Smith: I periodically like to use words in relationship to my work. Probably because, historically, how language and image go together is very interesting. It has a rich history pre-book: in painting, and then in stone. Like the Sumerians or the Egyptians, where it’s pictorial and language at the same time, or like altar paintings of the saints with words coming out of their mouths, or Nancy Spiro’s work. She’s worked very extensively with text. Before that, when I was younger, I mostly worked with my own text. Since I met Mei-mei Berssenbrugge, we’ve made maybe four projects together. And I’ve worked with Leslie and Anne Waldman a little bit, and different people. Henri Cole and I made a broadside together. For me, it’s just a pleasure. I’ve also made several books with Lynne Tillman, who’s more a fiction writer. But it’s interesting because it can’t be illustration. You can’t make something that is an illustration of something, because then it’s just working for somebody else, which I’m not that into. Each one that I’ve done, for the most part, has really been a collaboration, and sometimes it comes just from talking. Mei-mei and I just talked for a long time, and then we did things simultaneous to one another. With Leslie, I actually made the work first, you know, in a certain way. She wasn’t making an illustration either; she made something that could couple it, that could coincide in the same space. In certain ways they go together, and in other ways they move apart from one another, or are antithetical to one another’s meaning. I like that it’s not a one-to-one correlation. It’s just possibility.
Schwartz: That’s really intriguing. I do understand that the risk or the threat is that something becomes illustrative — that the image becomes illustrative of the poem, or the poem …
Smith: Which also has a great history. You know, it has to work, even if very superficially. Mei-mei will make poems and I just use all the animals she mentions in the poems, or all the different kinds of natural phenomenon. I’ll just make images of those. In that way it’s maybe closer [to illustration], but it’s just whatever is pleasurable, and also — in terms of printmaking or technically working with paper masters or master printmakers — what’s interesting. How to push that: your use of and the form of a book.
Schwartz: You do mention that your sequence of forty-three drawings had been, I think, completed beforehand, and it’s titled Women Being Eaten by Animals. About those drawings, Scalapino writes, “I wrote the poem using the sense of an unalterable past occurrence: One female, apparently the same girl, is repeatedly, in very similar images as variations, bitten and clawed by a leopard-like, lion-like animal. Both person and animal have abstracted features, giving the impression of innocence or opaqueness. As in a dream of similar actions or a dream of a single, timeless action, the girl flecked with blood while being unaltered by the animal’s touch, there is no representation of motion except stillness of the figures floating in space of page. Neither the girl nor the animal articulate expression, as if phenomena of feeling(s) do not exist.” Kiki, we are on radio and we can’t show the images, so I’ve read this text on your images. Is there anything you can say about the extraordinarily sensual and extraordinarily disturbing quality of the woman being eaten by animals?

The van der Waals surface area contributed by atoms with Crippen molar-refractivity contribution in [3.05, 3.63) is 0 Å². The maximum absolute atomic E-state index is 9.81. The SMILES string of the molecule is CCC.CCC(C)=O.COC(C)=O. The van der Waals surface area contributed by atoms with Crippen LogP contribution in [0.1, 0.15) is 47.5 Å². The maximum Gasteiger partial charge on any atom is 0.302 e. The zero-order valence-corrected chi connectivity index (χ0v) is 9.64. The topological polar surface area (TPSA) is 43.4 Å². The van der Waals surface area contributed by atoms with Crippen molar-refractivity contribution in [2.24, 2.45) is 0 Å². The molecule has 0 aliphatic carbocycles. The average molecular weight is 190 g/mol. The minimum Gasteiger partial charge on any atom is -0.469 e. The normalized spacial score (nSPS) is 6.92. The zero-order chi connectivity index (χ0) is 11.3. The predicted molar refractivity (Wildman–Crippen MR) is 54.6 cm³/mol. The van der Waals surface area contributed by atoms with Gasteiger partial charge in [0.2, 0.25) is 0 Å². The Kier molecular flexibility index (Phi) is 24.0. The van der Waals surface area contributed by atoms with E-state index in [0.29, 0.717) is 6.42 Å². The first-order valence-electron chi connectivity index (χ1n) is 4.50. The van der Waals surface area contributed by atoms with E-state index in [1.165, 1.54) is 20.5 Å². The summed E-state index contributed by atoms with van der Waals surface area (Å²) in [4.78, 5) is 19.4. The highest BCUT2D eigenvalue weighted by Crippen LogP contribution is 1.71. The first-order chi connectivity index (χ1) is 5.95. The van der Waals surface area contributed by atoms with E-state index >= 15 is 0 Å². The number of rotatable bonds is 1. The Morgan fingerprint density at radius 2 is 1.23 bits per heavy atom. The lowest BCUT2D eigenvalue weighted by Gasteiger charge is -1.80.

Smith: I was asked by the Museum of Modern Art, by Wendy Whiteman, if I wanted to make an exhibition of my prints, probably a little less than ten years ago. I wanted a hook for it because it was Queens. She asked me if I wanted to make a billboard, which never happened, but I immediately thought of Rousseau’s — I think it’s a lion or leopard attacking the white antelope [Henri Rousseau’s The Hungry Lion Throws Itself on the Antelope] — and it has the same trajectory of those animals. There is a central animal and they are in some big jungle, and then the other one comes lunging into it. So, I thought about that: that most animals are actually eaten. They leave the planet being eaten alive. I had to think about that for a while, unpleasantly. But then I also thought that, for me, it was more how you get out of your body. How you get out of your own ego-consciousness. What penetrates and what is penetrant to you, and what gives you freedom at the same time? I think about animals a lot in very convoluted ways, but part of it is this sort of shamanistic space of people either acting as animals, or making associative attributes to animals, or anthropomorphizing animals. It moves around. But it’s just my own convoluted entertainment of how to escape “me,” or something like that. It’s not unpleasant any of it. It’s also [this idea that we are] not to be separate from the rest of the universe, that we have this idea of autonomy, but really we’re a part of a whole.